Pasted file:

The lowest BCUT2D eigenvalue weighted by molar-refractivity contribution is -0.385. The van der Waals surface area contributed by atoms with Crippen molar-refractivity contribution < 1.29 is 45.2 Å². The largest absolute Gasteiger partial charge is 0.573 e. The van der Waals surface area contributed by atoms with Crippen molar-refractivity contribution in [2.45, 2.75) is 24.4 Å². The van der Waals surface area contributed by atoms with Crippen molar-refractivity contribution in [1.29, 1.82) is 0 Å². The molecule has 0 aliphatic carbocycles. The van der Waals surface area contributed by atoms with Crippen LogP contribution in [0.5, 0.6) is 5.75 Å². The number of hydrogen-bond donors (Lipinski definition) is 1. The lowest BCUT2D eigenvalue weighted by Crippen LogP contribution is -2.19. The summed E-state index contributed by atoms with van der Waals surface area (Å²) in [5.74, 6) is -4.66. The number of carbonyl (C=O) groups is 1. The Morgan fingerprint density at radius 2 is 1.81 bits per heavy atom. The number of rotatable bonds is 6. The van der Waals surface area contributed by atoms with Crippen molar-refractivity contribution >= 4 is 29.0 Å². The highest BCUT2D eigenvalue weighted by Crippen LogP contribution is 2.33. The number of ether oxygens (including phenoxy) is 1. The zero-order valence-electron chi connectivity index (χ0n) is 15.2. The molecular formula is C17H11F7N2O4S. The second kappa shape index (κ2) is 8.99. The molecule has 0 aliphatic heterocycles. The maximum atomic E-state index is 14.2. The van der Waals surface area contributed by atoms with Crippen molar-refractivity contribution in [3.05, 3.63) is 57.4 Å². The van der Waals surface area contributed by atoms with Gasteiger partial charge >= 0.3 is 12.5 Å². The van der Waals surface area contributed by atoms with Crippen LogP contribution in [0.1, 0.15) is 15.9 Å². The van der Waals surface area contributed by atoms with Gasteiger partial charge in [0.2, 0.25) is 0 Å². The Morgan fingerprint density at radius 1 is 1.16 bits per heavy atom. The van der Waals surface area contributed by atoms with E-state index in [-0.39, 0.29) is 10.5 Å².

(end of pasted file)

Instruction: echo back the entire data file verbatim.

The lowest BCUT2D eigenvalue weighted by molar-refractivity contribution is -0.385. The van der Waals surface area contributed by atoms with Crippen molar-refractivity contribution < 1.29 is 45.2 Å². The largest absolute Gasteiger partial charge is 0.573 e. The van der Waals surface area contributed by atoms with Crippen molar-refractivity contribution in [2.45, 2.75) is 24.4 Å². The van der Waals surface area contributed by atoms with Crippen molar-refractivity contribution in [1.29, 1.82) is 0 Å². The molecule has 0 aliphatic carbocycles. The van der Waals surface area contributed by atoms with Crippen LogP contribution in [0.5, 0.6) is 5.75 Å². The number of hydrogen-bond donors (Lipinski definition) is 1. The lowest BCUT2D eigenvalue weighted by Crippen LogP contribution is -2.19. The summed E-state index contributed by atoms with van der Waals surface area (Å²) in [5.74, 6) is -4.66. The number of carbonyl (C=O) groups is 1. The Morgan fingerprint density at radius 2 is 1.81 bits per heavy atom. The number of rotatable bonds is 6. The van der Waals surface area contributed by atoms with Crippen molar-refractivity contribution >= 4 is 29.0 Å². The highest BCUT2D eigenvalue weighted by Crippen LogP contribution is 2.33. The number of ether oxygens (including phenoxy) is 1. The zero-order valence-electron chi connectivity index (χ0n) is 15.2. The molecular formula is C17H11F7N2O4S. The second kappa shape index (κ2) is 8.99. The molecule has 0 aliphatic heterocycles. The maximum atomic E-state index is 14.2. The van der Waals surface area contributed by atoms with Crippen molar-refractivity contribution in [3.05, 3.63) is 57.4 Å². The van der Waals surface area contributed by atoms with Gasteiger partial charge >= 0.3 is 12.5 Å². The van der Waals surface area contributed by atoms with Crippen LogP contribution in [0.1, 0.15) is 15.9 Å². The van der Waals surface area contributed by atoms with Gasteiger partial charge in [0.2, 0.25) is 0 Å². The Morgan fingerprint density at radius 1 is 1.16 bits per heavy atom. The van der Waals surface area contributed by atoms with E-state index in [-0.39, 0.29) is 10.5 Å².